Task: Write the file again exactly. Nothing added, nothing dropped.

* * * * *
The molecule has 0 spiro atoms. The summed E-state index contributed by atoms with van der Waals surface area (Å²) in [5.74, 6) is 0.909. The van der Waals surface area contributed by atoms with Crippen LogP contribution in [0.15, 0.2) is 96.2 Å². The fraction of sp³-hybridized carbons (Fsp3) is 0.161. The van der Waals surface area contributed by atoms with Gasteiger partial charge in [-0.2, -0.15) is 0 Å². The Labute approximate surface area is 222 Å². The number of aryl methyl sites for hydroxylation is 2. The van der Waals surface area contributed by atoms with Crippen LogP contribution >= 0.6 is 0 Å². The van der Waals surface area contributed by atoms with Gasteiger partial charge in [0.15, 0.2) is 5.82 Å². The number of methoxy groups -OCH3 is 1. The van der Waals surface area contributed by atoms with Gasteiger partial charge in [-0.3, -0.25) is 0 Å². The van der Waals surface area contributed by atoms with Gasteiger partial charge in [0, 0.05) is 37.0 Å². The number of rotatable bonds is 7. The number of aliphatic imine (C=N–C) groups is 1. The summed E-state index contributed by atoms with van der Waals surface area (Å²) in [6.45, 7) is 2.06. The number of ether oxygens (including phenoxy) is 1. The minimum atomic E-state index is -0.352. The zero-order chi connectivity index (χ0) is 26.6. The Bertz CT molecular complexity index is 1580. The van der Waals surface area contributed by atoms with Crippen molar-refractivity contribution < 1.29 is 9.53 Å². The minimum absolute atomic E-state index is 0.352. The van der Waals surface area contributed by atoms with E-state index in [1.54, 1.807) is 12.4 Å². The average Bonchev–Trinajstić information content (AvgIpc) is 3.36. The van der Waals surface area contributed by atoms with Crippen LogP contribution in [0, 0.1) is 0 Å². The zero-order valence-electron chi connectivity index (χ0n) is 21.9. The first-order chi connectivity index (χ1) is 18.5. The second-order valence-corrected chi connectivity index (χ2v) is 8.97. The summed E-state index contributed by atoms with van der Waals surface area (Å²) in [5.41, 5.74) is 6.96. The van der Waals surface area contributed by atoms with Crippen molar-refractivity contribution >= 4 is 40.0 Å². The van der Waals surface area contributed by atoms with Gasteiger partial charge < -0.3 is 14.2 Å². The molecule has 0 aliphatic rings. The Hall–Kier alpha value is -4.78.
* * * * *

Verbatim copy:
The molecule has 0 spiro atoms. The summed E-state index contributed by atoms with van der Waals surface area (Å²) in [5.74, 6) is 0.909. The van der Waals surface area contributed by atoms with Crippen LogP contribution in [0.15, 0.2) is 96.2 Å². The fraction of sp³-hybridized carbons (Fsp3) is 0.161. The van der Waals surface area contributed by atoms with Gasteiger partial charge in [-0.2, -0.15) is 0 Å². The Labute approximate surface area is 222 Å². The number of aryl methyl sites for hydroxylation is 2. The van der Waals surface area contributed by atoms with Crippen LogP contribution >= 0.6 is 0 Å². The van der Waals surface area contributed by atoms with Gasteiger partial charge in [0.15, 0.2) is 5.82 Å². The number of methoxy groups -OCH3 is 1. The van der Waals surface area contributed by atoms with Gasteiger partial charge in [-0.3, -0.25) is 0 Å². The van der Waals surface area contributed by atoms with Gasteiger partial charge in [0, 0.05) is 37.0 Å². The number of rotatable bonds is 7. The number of aliphatic imine (C=N–C) groups is 1. The summed E-state index contributed by atoms with van der Waals surface area (Å²) in [6.45, 7) is 2.06. The number of ether oxygens (including phenoxy) is 1. The minimum atomic E-state index is -0.352. The zero-order chi connectivity index (χ0) is 26.6. The Bertz CT molecular complexity index is 1580. The van der Waals surface area contributed by atoms with Crippen molar-refractivity contribution < 1.29 is 9.53 Å². The minimum absolute atomic E-state index is 0.352. The van der Waals surface area contributed by atoms with E-state index in [1.54, 1.807) is 12.4 Å². The average Bonchev–Trinajstić information content (AvgIpc) is 3.36. The van der Waals surface area contributed by atoms with Crippen LogP contribution in [0, 0.1) is 0 Å². The zero-order valence-electron chi connectivity index (χ0n) is 21.9. The first-order chi connectivity index (χ1) is 18.5. The second-order valence-corrected chi connectivity index (χ2v) is 8.97. The summed E-state index contributed by atoms with van der Waals surface area (Å²) in [5.41, 5.74) is 6.96. The van der Waals surface area contributed by atoms with Crippen molar-refractivity contribution >= 4 is 40.0 Å². The van der Waals surface area contributed by atoms with Gasteiger partial charge < -0.3 is 14.2 Å². The molecule has 0 aliphatic rings. The Hall–Kier alpha value is -4.78.